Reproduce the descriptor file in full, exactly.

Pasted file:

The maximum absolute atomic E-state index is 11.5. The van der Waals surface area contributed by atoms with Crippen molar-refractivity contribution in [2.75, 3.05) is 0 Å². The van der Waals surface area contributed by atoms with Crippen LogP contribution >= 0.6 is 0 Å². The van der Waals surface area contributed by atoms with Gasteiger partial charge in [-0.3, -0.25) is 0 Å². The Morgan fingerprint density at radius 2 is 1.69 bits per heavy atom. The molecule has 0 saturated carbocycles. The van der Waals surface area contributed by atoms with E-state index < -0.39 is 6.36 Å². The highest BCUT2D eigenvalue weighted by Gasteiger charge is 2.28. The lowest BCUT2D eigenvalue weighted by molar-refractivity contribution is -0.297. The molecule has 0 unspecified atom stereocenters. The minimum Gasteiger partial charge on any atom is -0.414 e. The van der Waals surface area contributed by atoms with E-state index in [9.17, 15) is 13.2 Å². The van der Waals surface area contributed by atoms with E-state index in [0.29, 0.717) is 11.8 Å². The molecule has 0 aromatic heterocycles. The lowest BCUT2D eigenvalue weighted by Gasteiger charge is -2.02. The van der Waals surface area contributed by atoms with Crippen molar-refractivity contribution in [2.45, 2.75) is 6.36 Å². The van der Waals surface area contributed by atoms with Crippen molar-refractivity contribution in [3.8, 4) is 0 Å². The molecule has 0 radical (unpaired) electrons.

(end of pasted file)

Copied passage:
The maximum absolute atomic E-state index is 11.5. The van der Waals surface area contributed by atoms with Crippen molar-refractivity contribution in [2.75, 3.05) is 0 Å². The van der Waals surface area contributed by atoms with Crippen LogP contribution >= 0.6 is 0 Å². The van der Waals surface area contributed by atoms with Gasteiger partial charge in [-0.3, -0.25) is 0 Å². The Morgan fingerprint density at radius 2 is 1.69 bits per heavy atom. The molecule has 0 saturated carbocycles. The van der Waals surface area contributed by atoms with E-state index < -0.39 is 6.36 Å². The highest BCUT2D eigenvalue weighted by Gasteiger charge is 2.28. The lowest BCUT2D eigenvalue weighted by molar-refractivity contribution is -0.297. The molecule has 0 unspecified atom stereocenters. The minimum Gasteiger partial charge on any atom is -0.414 e. The van der Waals surface area contributed by atoms with E-state index in [9.17, 15) is 13.2 Å². The van der Waals surface area contributed by atoms with E-state index in [0.29, 0.717) is 11.8 Å². The molecule has 0 aromatic heterocycles. The lowest BCUT2D eigenvalue weighted by Gasteiger charge is -2.02. The van der Waals surface area contributed by atoms with Crippen molar-refractivity contribution in [2.45, 2.75) is 6.36 Å². The van der Waals surface area contributed by atoms with Crippen molar-refractivity contribution in [3.8, 4) is 0 Å². The molecule has 0 radical (unpaired) electrons.